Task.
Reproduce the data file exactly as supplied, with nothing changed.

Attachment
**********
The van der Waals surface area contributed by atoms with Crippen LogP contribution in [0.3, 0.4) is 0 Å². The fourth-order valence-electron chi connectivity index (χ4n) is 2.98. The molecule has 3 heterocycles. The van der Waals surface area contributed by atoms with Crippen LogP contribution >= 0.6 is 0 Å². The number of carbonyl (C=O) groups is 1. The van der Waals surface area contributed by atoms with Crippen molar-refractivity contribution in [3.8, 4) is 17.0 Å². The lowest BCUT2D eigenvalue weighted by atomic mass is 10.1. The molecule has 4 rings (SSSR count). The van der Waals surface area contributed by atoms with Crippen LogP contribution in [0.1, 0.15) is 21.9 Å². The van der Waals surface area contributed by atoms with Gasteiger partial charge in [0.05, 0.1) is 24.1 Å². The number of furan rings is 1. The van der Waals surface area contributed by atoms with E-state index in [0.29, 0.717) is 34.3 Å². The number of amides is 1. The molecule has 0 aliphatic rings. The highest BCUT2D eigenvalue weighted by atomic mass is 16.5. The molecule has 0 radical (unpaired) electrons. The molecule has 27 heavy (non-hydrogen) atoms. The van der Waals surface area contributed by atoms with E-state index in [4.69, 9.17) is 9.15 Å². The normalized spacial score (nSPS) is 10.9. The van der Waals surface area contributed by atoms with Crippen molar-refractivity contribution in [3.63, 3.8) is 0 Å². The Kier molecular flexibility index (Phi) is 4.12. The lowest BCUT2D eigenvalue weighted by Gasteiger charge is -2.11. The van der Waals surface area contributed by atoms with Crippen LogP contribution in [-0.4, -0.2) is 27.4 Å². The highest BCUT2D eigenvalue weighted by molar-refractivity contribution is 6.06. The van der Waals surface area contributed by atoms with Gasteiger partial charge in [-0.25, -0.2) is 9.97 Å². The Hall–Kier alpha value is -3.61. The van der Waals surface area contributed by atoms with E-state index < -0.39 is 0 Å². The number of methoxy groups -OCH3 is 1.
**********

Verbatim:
The van der Waals surface area contributed by atoms with Crippen LogP contribution in [0.3, 0.4) is 0 Å². The fourth-order valence-electron chi connectivity index (χ4n) is 2.98. The molecule has 3 heterocycles. The van der Waals surface area contributed by atoms with Crippen LogP contribution >= 0.6 is 0 Å². The number of carbonyl (C=O) groups is 1. The van der Waals surface area contributed by atoms with Crippen molar-refractivity contribution in [3.8, 4) is 17.0 Å². The lowest BCUT2D eigenvalue weighted by atomic mass is 10.1. The molecule has 4 rings (SSSR count). The van der Waals surface area contributed by atoms with Crippen LogP contribution in [0.1, 0.15) is 21.9 Å². The van der Waals surface area contributed by atoms with Gasteiger partial charge in [0.05, 0.1) is 24.1 Å². The number of furan rings is 1. The van der Waals surface area contributed by atoms with E-state index in [0.29, 0.717) is 34.3 Å². The number of amides is 1. The molecule has 0 aliphatic rings. The highest BCUT2D eigenvalue weighted by atomic mass is 16.5. The molecule has 0 radical (unpaired) electrons. The molecule has 27 heavy (non-hydrogen) atoms. The van der Waals surface area contributed by atoms with E-state index in [4.69, 9.17) is 9.15 Å². The normalized spacial score (nSPS) is 10.9. The van der Waals surface area contributed by atoms with Crippen molar-refractivity contribution in [3.63, 3.8) is 0 Å². The Kier molecular flexibility index (Phi) is 4.12. The lowest BCUT2D eigenvalue weighted by Gasteiger charge is -2.11. The van der Waals surface area contributed by atoms with Crippen LogP contribution in [-0.4, -0.2) is 27.4 Å². The highest BCUT2D eigenvalue weighted by molar-refractivity contribution is 6.06. The van der Waals surface area contributed by atoms with Gasteiger partial charge in [-0.25, -0.2) is 9.97 Å². The Hall–Kier alpha value is -3.61. The van der Waals surface area contributed by atoms with E-state index < -0.39 is 0 Å². The number of methoxy groups -OCH3 is 1.